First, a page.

In 1852 California introduced its first anti-Chinese law, a tax on foreign miners that targeted Chinese migrants in particular. In order to work, foreigners had to pay three dollars a month; before long, these fees provided up to a quarter of state revenues. As the mines were slowly exhausted, big capital took over the industry, and, in the wake of the Civil War, the Californian economy went into recession. White workers ‘found in the Chinese Question a racial scapegoat and a racial theory ready at hand’. They were led not by miners themselves but by white craftsmen – masons, metalworkers, carpenters – spooked by the fate of their peers in the cigar-making industry, who had been supplanted by Chinese labourers.

Earlier legislation merely tried to make it harder for Chinese immigrants to work, but the Page Act of 1875 explicitly sought to keep them out of the country. It targeted unfree ‘coolies’ and ‘slave girls’, banning contract labourers, criminals and prostitutes from immigrating to the US. This effectively barred all Chinese women, entrenching the sexual imbalance in Chinese migration (women made up between 3 and 7 per cent of the Chinese American population until the 20th century), and codifying racial and sexual tropes. The wave of legislation culminated in the Chinese Exclusion Act of 1882, which banned all immigration by Chinese workers, the first such law to name a specific racial group. A wave of white violence against Chinese communities followed, with 439 anti-Chinese attacks – murders, lynchings, arson – recorded across Oregon, Wyoming and the Puget Sound between 1885 and 1887.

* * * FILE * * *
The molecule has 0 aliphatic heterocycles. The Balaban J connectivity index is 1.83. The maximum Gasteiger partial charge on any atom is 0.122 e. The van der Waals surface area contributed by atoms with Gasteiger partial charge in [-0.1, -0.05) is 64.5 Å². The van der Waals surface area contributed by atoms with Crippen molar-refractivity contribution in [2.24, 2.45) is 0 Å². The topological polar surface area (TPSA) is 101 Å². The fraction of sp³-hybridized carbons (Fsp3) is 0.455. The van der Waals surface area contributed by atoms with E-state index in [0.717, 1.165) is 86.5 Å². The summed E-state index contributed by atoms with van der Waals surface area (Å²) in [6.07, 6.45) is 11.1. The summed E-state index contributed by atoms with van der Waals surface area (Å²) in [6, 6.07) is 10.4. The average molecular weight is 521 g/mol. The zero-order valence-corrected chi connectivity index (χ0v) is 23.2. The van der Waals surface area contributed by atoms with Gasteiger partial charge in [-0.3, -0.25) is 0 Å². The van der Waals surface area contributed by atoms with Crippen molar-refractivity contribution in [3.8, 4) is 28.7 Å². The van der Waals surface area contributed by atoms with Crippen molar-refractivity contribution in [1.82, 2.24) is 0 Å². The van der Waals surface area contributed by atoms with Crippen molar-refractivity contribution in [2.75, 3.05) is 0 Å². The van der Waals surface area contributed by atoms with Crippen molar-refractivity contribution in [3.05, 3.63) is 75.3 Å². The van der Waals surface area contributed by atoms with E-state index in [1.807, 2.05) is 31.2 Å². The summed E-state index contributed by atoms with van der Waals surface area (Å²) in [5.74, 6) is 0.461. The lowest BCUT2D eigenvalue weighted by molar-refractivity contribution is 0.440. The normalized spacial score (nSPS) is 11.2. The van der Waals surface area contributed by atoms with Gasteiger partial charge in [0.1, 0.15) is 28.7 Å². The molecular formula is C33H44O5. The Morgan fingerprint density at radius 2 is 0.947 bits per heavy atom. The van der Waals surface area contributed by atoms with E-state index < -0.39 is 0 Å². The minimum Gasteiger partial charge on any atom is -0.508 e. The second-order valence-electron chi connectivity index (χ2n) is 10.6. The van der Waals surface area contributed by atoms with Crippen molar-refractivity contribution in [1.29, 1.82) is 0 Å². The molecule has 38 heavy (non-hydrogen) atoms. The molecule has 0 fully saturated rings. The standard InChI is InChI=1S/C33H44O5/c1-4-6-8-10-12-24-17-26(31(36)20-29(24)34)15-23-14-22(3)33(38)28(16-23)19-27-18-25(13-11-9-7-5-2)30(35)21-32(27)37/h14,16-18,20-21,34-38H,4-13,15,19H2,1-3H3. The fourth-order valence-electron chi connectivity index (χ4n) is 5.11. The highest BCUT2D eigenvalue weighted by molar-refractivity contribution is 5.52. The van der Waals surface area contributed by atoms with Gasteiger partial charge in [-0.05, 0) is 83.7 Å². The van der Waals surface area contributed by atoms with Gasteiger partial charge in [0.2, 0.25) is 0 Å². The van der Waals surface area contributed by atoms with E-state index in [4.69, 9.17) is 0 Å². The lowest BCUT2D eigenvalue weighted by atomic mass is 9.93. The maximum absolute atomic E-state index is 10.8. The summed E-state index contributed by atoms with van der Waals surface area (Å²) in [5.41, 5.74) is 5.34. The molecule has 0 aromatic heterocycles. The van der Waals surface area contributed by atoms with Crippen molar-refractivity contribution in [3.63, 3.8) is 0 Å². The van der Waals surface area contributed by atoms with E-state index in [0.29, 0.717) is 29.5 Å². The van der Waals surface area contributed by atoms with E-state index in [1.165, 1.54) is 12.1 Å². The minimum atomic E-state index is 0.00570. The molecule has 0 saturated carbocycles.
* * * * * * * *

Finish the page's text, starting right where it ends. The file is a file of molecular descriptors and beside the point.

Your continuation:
In Australia, it took longer for warnings about Asian migration to stick. Rather than being ‘coolies’, the Chinese labourers were initially considered an ‘annoyance’. But as more arrived from Hong Kong, hostility intensified. According to the Empire newspaper, the problem wasn’t that Chinese people were unfree but that they were too free – an ‘abhorrent mass of foreign Paganism’ that threatened to ‘overrun’ the white population. The Sydney Morning Herald warned of a ‘vast influx of an inferior race, having no sympathies in common with the people whose soil they inhabit, and drawing after them countless hordes from a population practically inexhaustible’.

By 1859 there were 42,000 Chinese in Victoria, almost a fifth of all adult males. Chinese migrants began to settle beyond the eastern hubs and ventured into the Northern Territory and Brisbane. As fears of a population ‘takeover’ grew, labour antagonism was stoked by urban craftworkers and seamen. Like their contemporaries in California, these weren’t the groups directly impacted by Chinese migration, but, fearful that their jobs would eventually be threatened, they blurred occupational distinctions and replaced them with racial ones, mobilising the most destitute into a political movement against Asiatics. In 1888 public protests prevented Chinese passengers arriving from Hong Kong from disembarking in Melbourne and Sydney. Anti-Chinese sentiment helped give shape to a proto-nationalist vision of ‘white Australia’ aimed at preventing the colony from becoming another Fiji or India. When federation came into force in 1901, legislators passed the Immigration Restriction Act, a law even more comprehensive than its US counterpart: rather than focusing on labourers, it targeted all Chinese migrants. As in the US, Australia’s laws legitimised racist arguments – and racist attacks.